The Telegraph
Since 1st March, 1999
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Job switch to boost HSBC local payroll

London, Oct. 17 (PTI): HSBC, UK-based banking giant, has announced its decision to shift 4,000 jobs to India, China and Malaysia in the biggest single export of finance positions to Asia amid threats of legal action by its union.

The decision comes just months after the bank blamed rising national insurance costs and increasing government regulation for 1,400 jobs cuts at its head office.

HSBC, which has more than 45,000 staff in the UK and about 100,000 worldwide, said that the jobs in call centres and processing would be moved overseas in tranches over the next three years.

Bill Dalton, HSBC’s chief executive said the job cuts were “essential” for the bank’s continued success.

He said the decision reflected HSBC’s “responsibility to all its stakeholders to remain efficient and competitive”.

He said, “The creation of new jobs in developing countries such as India, China and Malaysia is a very positive contribution to their economies.”

Unifi, the financial workers’ unions, said it would fight the move “tooth and nail” and was considering industrial action.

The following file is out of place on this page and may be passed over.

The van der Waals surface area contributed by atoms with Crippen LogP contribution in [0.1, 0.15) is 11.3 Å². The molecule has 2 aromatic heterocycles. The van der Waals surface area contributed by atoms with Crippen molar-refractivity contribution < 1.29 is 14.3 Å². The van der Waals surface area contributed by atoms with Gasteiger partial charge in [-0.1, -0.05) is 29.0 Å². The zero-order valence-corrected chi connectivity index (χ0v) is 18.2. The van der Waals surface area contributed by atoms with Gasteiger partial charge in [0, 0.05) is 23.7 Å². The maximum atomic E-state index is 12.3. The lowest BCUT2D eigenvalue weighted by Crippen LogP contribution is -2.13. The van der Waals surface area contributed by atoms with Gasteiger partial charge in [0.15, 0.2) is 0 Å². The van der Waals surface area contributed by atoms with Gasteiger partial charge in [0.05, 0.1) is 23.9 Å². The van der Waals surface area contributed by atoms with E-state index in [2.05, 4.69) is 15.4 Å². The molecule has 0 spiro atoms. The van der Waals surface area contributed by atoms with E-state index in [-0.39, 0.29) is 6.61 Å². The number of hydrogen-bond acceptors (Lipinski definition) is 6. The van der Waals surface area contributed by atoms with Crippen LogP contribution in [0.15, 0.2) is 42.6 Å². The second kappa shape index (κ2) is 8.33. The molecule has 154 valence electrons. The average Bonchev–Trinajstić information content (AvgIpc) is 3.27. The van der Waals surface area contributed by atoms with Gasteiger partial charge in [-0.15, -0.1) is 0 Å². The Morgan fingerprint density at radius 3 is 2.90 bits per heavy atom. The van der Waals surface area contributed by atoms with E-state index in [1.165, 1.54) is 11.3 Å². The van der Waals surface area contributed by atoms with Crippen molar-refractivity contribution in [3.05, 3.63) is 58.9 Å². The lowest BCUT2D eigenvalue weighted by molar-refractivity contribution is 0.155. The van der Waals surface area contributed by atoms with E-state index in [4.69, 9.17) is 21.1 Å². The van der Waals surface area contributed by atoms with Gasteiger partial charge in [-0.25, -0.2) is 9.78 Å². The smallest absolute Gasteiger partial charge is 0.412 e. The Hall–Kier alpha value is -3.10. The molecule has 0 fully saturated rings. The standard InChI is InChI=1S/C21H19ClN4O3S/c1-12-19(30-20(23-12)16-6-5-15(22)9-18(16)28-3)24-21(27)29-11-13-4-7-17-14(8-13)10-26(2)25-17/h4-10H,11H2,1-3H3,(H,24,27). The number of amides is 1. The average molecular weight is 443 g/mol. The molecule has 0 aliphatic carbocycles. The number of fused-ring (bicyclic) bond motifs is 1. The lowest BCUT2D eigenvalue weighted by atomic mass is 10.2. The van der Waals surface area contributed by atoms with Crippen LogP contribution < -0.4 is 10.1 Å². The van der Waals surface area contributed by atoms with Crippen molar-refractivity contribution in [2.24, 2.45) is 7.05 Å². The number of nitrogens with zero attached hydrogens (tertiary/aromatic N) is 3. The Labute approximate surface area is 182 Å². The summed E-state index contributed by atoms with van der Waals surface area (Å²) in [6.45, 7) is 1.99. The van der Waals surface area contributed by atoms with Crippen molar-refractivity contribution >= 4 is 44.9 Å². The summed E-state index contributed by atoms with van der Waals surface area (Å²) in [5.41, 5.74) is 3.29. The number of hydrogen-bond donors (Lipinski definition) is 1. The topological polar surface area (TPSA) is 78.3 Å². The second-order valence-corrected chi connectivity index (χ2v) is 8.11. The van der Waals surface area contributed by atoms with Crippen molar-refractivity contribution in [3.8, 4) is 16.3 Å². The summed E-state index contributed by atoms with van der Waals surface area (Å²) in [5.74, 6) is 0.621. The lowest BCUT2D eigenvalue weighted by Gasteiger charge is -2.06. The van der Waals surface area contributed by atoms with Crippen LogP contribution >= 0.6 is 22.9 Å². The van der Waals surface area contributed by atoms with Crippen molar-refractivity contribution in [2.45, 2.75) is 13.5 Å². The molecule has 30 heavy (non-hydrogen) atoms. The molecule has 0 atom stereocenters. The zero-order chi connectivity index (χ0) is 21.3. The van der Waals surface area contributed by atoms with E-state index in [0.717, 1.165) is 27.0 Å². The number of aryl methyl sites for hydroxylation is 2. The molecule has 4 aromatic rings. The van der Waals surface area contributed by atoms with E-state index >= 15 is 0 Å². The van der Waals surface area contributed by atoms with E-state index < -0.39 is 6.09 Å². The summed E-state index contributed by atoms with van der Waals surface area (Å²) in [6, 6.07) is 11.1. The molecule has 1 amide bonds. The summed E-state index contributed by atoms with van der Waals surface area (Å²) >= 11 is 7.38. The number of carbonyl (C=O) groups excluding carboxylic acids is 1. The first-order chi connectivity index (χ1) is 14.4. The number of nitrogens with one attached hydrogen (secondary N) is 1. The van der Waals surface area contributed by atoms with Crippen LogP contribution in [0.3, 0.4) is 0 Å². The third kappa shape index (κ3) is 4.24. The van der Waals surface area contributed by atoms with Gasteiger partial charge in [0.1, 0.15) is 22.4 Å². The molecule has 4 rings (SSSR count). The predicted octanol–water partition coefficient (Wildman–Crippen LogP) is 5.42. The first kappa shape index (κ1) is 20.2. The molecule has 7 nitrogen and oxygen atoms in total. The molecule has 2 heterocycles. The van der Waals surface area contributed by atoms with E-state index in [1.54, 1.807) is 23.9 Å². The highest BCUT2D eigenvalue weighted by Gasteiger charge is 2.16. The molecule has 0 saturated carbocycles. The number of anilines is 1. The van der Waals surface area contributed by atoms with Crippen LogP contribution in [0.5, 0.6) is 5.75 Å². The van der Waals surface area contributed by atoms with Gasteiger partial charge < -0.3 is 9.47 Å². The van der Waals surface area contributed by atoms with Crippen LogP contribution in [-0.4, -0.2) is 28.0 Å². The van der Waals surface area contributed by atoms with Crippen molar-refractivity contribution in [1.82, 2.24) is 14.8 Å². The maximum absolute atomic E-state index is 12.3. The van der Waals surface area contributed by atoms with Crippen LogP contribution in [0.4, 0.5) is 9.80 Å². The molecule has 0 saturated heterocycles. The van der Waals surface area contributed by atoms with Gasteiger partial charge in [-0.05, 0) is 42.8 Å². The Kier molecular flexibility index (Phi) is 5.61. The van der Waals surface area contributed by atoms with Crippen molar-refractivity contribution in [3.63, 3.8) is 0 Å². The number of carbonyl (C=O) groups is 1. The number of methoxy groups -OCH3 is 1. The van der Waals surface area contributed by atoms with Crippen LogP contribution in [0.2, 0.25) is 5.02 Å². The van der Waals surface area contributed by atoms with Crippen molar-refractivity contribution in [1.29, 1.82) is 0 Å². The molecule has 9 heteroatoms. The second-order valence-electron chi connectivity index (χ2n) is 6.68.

The bank said 1,500 positions would move from Britain in 2004, another 2,000 in 2005 and 500 more in 2006.

Of the 4,000 jobs to be moved, 1,300 will go from HSBC’s processing centres in Birmingham, Swansea, Sheffield, Brentwood and Essex, which will close by the end of 2005.

About 1,400 jobs from HSBC’s call centres in Swansea, Leeds, Hemel Hempstead and Edinburgh will also be cut. The remaining positions to be switched will come from other back office operations.

HSBC spokesman Adrian Russell said the bank’s Asian processing and call-centre operations would employ 8,000 people by the end of this year.

“The company has three sites in India, two in China and one in Malaysia. But by the end of 2006, 87 per cent of the 55,000 jobs in HSBC’s British bank would still be based in Britain,” he said.

HSBC’s move is the latest in a rush by British financial services companies to outsource work to Asian economies, particularly India, to save costs.

HSBC said it had already “globalised” 3,000 British jobs in past years.

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